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My Woman (1933)

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Ratings: 6.4/10 from 49 users  
Reviews: 5 user | 1 critic

Vaudeville hoofer's wife Twelvetrees lies about her marital status to get hubby Ford a break with Jory... See full synopsis »


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Title: My Woman (1933)

My Woman (1933) on IMDb 6.4/10

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Cast overview:
Helen Twelvetrees ...
Connie Riley Rollins
John Bradley
Wallace Ford ...
Chick Rollins
Claire Dodd ...
Muriel Bennett
Hobart Cavanaugh ...
Mr. Miller
Harry Holman ...
Lou - Rotund Agent
Conn - Bothersome Agent (as Charles Levison)
Raymond Brown ...
Pop Riley


Vaudeville hoofer's wife Twelvetrees lies about her marital status to get hubby Ford a break with Jory... See full synopsis »

Add Full Plot | Plot Synopsis

Plot Keywords:

radio | cuckold | melodrama | See All (3) »


SHE LEARNED THAT A CARESS MEANT MORE THAN A CAREER (original herald - all caps) See more »


Drama | Romance





Release Date:

5 October 1933 (USA)  »

Also Known As:

Mike  »

Company Credits

Show detailed on  »

Technical Specs

Sound Mix:

(Western Electric Noiseless Recording)

Aspect Ratio:

1.37 : 1
See  »

Did You Know?


I Knew I Couldn't Hold You
Written by Victor Schertzinger
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User Reviews

From the studio that gave us The Three Stooges.
26 September 2009 | by (New York City) – See all my reviews

The only thing "My Woman" has in common with Moe, Larry, and Curly is minimal production values-- though of course much less effort was put into Three Stooges shorts than into feature films, even one as tossed-off (and poorly titled) as this one. These were cranked out like Kit-Kat bars.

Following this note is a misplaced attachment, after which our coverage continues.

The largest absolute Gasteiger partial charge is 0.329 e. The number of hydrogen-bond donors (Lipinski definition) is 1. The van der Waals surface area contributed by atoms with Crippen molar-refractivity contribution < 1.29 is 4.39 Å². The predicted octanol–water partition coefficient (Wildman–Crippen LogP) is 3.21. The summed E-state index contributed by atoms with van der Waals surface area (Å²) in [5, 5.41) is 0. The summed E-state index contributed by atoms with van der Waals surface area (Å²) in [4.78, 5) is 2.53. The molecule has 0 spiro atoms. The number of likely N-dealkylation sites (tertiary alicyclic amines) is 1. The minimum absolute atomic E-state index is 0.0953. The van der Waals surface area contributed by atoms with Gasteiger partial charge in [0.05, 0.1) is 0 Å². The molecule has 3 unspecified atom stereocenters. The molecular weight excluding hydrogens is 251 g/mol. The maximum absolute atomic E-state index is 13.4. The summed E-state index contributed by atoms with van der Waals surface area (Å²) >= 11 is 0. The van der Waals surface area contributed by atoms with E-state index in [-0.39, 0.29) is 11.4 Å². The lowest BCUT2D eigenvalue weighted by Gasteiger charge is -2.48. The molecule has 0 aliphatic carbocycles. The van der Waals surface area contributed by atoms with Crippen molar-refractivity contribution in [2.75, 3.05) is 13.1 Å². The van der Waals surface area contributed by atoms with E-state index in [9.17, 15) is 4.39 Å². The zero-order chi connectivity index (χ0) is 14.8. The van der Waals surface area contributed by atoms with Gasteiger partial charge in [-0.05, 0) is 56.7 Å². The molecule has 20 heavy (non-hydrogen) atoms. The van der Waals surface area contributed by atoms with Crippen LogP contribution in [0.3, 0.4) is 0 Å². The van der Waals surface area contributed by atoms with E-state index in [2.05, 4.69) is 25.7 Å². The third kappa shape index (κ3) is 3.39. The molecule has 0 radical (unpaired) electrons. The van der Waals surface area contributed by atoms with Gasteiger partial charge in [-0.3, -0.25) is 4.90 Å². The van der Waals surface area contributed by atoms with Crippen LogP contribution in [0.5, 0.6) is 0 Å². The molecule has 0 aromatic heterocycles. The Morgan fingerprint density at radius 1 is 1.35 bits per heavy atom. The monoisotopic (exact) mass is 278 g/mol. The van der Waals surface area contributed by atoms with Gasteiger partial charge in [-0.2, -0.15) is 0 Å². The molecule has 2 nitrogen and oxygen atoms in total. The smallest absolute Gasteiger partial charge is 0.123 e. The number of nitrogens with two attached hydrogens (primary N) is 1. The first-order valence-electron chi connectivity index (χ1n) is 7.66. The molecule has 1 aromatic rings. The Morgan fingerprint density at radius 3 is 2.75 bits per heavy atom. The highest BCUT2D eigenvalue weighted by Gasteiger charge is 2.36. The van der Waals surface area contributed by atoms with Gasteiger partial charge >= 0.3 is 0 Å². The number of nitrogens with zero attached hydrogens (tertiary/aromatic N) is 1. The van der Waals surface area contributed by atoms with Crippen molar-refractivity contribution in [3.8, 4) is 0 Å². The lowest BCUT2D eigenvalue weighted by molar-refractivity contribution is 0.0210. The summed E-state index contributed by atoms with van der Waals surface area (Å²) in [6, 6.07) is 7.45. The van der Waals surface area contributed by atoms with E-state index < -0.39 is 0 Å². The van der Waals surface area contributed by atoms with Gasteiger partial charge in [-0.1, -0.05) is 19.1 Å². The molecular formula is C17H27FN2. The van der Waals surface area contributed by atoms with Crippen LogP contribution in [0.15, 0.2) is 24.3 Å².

According to Wikipedia: "During the 1930s, the eight majors averaged a total of 358 feature film releases a year." That's about one movie from each studio every eight days. "My Woman" was from Columbia, which wasn't even a major in the 30's, so they had even fewer resources, and it shows.

Here's another bit of revelatory arithmetic: Helen Twelvetrees, a cute and competent platinum blonde from Brooklyn, made 33 movies in her entire 10-year career-- none much more famous than this one. She died, aged 49, a suicide.

The plot is so ordinary it hardly bears revealing-- wife helps husband with radio career, husband gets famous and insufferable, wife has to choose between him and lusting producer. Roughly. There's only one scene I really enjoyed, an extended comic riff about half an hour in. The omnipresent character actor Charles Lane (350 screen credits!) brings a batch of clients to audition for some very bored radio executives. One audition is worse than the next, but the most preposterous by far is a young (39 at the time) Walter Brennan as a stuttering actor whose act is animal noises. Reeaallly lousy animal noises, which he does really well (not easy). He's halfway through his South American fauna when he's yanked. "You're off the air old man," the stage hand says when he takes the mike. "Nerts to you," stutters Brennan.

He's the only character I wanted more of.

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